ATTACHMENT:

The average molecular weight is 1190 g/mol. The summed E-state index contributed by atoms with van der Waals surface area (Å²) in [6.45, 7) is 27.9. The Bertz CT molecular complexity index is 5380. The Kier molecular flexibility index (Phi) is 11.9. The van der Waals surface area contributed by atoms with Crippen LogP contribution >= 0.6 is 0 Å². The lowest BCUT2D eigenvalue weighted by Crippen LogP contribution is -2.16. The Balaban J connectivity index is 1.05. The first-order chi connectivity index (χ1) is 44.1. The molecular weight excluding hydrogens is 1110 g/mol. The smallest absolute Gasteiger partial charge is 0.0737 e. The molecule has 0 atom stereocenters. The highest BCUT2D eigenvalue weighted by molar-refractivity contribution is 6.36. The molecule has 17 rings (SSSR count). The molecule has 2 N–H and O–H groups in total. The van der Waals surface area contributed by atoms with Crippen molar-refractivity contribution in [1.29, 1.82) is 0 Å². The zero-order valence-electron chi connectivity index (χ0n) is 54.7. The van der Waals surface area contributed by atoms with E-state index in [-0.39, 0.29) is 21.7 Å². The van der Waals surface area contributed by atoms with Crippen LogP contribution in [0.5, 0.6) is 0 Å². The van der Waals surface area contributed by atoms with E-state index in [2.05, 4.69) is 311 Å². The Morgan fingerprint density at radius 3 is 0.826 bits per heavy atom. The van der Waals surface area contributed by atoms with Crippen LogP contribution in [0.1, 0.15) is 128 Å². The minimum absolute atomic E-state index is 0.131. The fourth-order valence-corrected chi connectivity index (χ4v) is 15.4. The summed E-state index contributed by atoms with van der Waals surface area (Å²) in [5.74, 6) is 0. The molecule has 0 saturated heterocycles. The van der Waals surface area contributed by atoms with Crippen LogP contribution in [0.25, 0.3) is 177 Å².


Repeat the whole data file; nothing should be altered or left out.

The average molecular weight is 1190 g/mol. The summed E-state index contributed by atoms with van der Waals surface area (Å²) in [6.45, 7) is 27.9. The Bertz CT molecular complexity index is 5380. The Kier molecular flexibility index (Phi) is 11.9. The van der Waals surface area contributed by atoms with Crippen LogP contribution >= 0.6 is 0 Å². The lowest BCUT2D eigenvalue weighted by Crippen LogP contribution is -2.16. The Balaban J connectivity index is 1.05. The first-order chi connectivity index (χ1) is 44.1. The molecular weight excluding hydrogens is 1110 g/mol. The smallest absolute Gasteiger partial charge is 0.0737 e. The molecule has 0 atom stereocenters. The highest BCUT2D eigenvalue weighted by molar-refractivity contribution is 6.36. The molecule has 17 rings (SSSR count). The molecule has 2 N–H and O–H groups in total. The van der Waals surface area contributed by atoms with Crippen molar-refractivity contribution in [1.29, 1.82) is 0 Å². The zero-order valence-electron chi connectivity index (χ0n) is 54.7. The van der Waals surface area contributed by atoms with E-state index in [-0.39, 0.29) is 21.7 Å². The van der Waals surface area contributed by atoms with Crippen LogP contribution in [0.5, 0.6) is 0 Å². The van der Waals surface area contributed by atoms with E-state index in [2.05, 4.69) is 311 Å². The Morgan fingerprint density at radius 3 is 0.826 bits per heavy atom. The van der Waals surface area contributed by atoms with Crippen LogP contribution in [0.1, 0.15) is 128 Å². The minimum absolute atomic E-state index is 0.131. The fourth-order valence-corrected chi connectivity index (χ4v) is 15.4. The summed E-state index contributed by atoms with van der Waals surface area (Å²) in [5.74, 6) is 0. The molecule has 0 saturated heterocycles. The van der Waals surface area contributed by atoms with Crippen LogP contribution in [0.25, 0.3) is 177 Å².